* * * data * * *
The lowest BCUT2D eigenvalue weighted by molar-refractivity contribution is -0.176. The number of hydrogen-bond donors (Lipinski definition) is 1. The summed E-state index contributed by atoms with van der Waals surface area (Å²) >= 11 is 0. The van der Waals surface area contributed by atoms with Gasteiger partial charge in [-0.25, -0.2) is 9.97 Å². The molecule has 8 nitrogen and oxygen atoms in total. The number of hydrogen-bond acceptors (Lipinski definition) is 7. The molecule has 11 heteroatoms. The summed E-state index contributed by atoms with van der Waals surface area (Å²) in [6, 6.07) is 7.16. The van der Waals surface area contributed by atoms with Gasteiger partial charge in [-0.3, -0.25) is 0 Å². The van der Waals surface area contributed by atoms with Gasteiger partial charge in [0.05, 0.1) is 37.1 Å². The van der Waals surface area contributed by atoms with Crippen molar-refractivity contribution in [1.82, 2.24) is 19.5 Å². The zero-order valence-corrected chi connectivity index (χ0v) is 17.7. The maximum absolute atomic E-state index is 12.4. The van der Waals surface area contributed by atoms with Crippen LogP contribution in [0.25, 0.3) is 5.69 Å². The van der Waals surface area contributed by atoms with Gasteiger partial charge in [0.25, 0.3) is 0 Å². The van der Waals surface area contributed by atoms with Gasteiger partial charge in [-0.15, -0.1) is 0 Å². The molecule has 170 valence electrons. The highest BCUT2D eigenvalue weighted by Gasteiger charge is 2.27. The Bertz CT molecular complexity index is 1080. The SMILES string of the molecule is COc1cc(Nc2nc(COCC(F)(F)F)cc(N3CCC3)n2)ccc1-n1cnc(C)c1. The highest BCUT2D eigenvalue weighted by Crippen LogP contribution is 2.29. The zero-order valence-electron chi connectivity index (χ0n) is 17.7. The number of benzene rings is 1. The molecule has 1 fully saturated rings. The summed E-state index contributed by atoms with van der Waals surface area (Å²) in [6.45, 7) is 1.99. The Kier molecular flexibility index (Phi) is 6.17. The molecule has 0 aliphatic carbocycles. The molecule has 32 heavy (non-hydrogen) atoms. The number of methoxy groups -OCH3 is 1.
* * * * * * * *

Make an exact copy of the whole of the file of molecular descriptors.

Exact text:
The lowest BCUT2D eigenvalue weighted by molar-refractivity contribution is -0.176. The number of hydrogen-bond donors (Lipinski definition) is 1. The summed E-state index contributed by atoms with van der Waals surface area (Å²) >= 11 is 0. The van der Waals surface area contributed by atoms with Gasteiger partial charge in [-0.25, -0.2) is 9.97 Å². The molecule has 8 nitrogen and oxygen atoms in total. The number of hydrogen-bond acceptors (Lipinski definition) is 7. The molecule has 11 heteroatoms. The summed E-state index contributed by atoms with van der Waals surface area (Å²) in [6, 6.07) is 7.16. The van der Waals surface area contributed by atoms with Gasteiger partial charge in [-0.3, -0.25) is 0 Å². The van der Waals surface area contributed by atoms with Gasteiger partial charge in [0.05, 0.1) is 37.1 Å². The van der Waals surface area contributed by atoms with Crippen molar-refractivity contribution in [1.82, 2.24) is 19.5 Å². The zero-order valence-corrected chi connectivity index (χ0v) is 17.7. The maximum absolute atomic E-state index is 12.4. The van der Waals surface area contributed by atoms with Crippen LogP contribution in [0.25, 0.3) is 5.69 Å². The van der Waals surface area contributed by atoms with Gasteiger partial charge in [0.25, 0.3) is 0 Å². The van der Waals surface area contributed by atoms with Gasteiger partial charge in [-0.15, -0.1) is 0 Å². The molecule has 170 valence electrons. The highest BCUT2D eigenvalue weighted by Gasteiger charge is 2.27. The Bertz CT molecular complexity index is 1080. The SMILES string of the molecule is COc1cc(Nc2nc(COCC(F)(F)F)cc(N3CCC3)n2)ccc1-n1cnc(C)c1. The highest BCUT2D eigenvalue weighted by Crippen LogP contribution is 2.29. The zero-order valence-electron chi connectivity index (χ0n) is 17.7. The number of benzene rings is 1. The molecule has 1 fully saturated rings. The summed E-state index contributed by atoms with van der Waals surface area (Å²) in [6.45, 7) is 1.99. The Kier molecular flexibility index (Phi) is 6.17. The molecule has 0 aliphatic carbocycles. The molecule has 32 heavy (non-hydrogen) atoms. The number of methoxy groups -OCH3 is 1.